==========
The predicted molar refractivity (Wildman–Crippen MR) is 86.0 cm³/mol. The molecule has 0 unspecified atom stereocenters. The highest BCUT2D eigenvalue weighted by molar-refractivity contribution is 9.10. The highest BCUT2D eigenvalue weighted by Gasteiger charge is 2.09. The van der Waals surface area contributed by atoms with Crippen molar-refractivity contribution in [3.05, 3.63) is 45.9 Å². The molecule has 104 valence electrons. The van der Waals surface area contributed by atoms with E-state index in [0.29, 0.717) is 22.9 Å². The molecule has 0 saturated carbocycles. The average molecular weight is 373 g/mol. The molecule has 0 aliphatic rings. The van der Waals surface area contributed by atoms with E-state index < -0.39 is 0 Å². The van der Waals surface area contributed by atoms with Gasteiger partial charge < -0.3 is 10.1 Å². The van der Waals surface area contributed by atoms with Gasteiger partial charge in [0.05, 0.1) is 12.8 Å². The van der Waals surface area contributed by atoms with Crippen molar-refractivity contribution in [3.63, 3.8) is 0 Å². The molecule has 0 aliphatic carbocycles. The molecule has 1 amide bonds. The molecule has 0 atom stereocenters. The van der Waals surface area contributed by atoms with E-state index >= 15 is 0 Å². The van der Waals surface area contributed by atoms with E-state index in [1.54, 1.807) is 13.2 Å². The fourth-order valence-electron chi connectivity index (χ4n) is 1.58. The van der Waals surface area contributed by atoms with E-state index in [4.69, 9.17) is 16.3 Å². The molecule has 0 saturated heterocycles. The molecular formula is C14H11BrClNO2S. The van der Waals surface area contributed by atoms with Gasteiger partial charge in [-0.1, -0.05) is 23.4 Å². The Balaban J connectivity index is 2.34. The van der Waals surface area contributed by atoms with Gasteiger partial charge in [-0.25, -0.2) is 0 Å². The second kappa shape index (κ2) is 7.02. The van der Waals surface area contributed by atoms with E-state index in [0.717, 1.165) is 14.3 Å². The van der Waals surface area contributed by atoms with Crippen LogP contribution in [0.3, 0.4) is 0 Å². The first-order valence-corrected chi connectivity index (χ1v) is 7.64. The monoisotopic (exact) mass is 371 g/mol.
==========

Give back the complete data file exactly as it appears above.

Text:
The predicted molar refractivity (Wildman–Crippen MR) is 86.0 cm³/mol. The molecule has 0 unspecified atom stereocenters. The highest BCUT2D eigenvalue weighted by molar-refractivity contribution is 9.10. The highest BCUT2D eigenvalue weighted by Gasteiger charge is 2.09. The van der Waals surface area contributed by atoms with Crippen molar-refractivity contribution in [3.05, 3.63) is 45.9 Å². The molecule has 104 valence electrons. The van der Waals surface area contributed by atoms with E-state index in [0.29, 0.717) is 22.9 Å². The molecule has 0 saturated carbocycles. The average molecular weight is 373 g/mol. The molecule has 0 aliphatic rings. The van der Waals surface area contributed by atoms with E-state index < -0.39 is 0 Å². The van der Waals surface area contributed by atoms with Gasteiger partial charge < -0.3 is 10.1 Å². The van der Waals surface area contributed by atoms with Gasteiger partial charge in [0.05, 0.1) is 12.8 Å². The van der Waals surface area contributed by atoms with Crippen molar-refractivity contribution in [3.63, 3.8) is 0 Å². The molecule has 0 aliphatic carbocycles. The molecule has 1 amide bonds. The molecule has 0 atom stereocenters. The van der Waals surface area contributed by atoms with E-state index >= 15 is 0 Å². The van der Waals surface area contributed by atoms with E-state index in [1.54, 1.807) is 13.2 Å². The fourth-order valence-electron chi connectivity index (χ4n) is 1.58. The van der Waals surface area contributed by atoms with E-state index in [4.69, 9.17) is 16.3 Å². The molecule has 0 saturated heterocycles. The molecular formula is C14H11BrClNO2S. The van der Waals surface area contributed by atoms with Gasteiger partial charge in [-0.1, -0.05) is 23.4 Å². The Balaban J connectivity index is 2.34. The van der Waals surface area contributed by atoms with Gasteiger partial charge in [-0.25, -0.2) is 0 Å². The second kappa shape index (κ2) is 7.02. The van der Waals surface area contributed by atoms with E-state index in [0.717, 1.165) is 14.3 Å². The van der Waals surface area contributed by atoms with Crippen LogP contribution in [0.3, 0.4) is 0 Å². The first-order valence-corrected chi connectivity index (χ1v) is 7.64. The monoisotopic (exact) mass is 371 g/mol.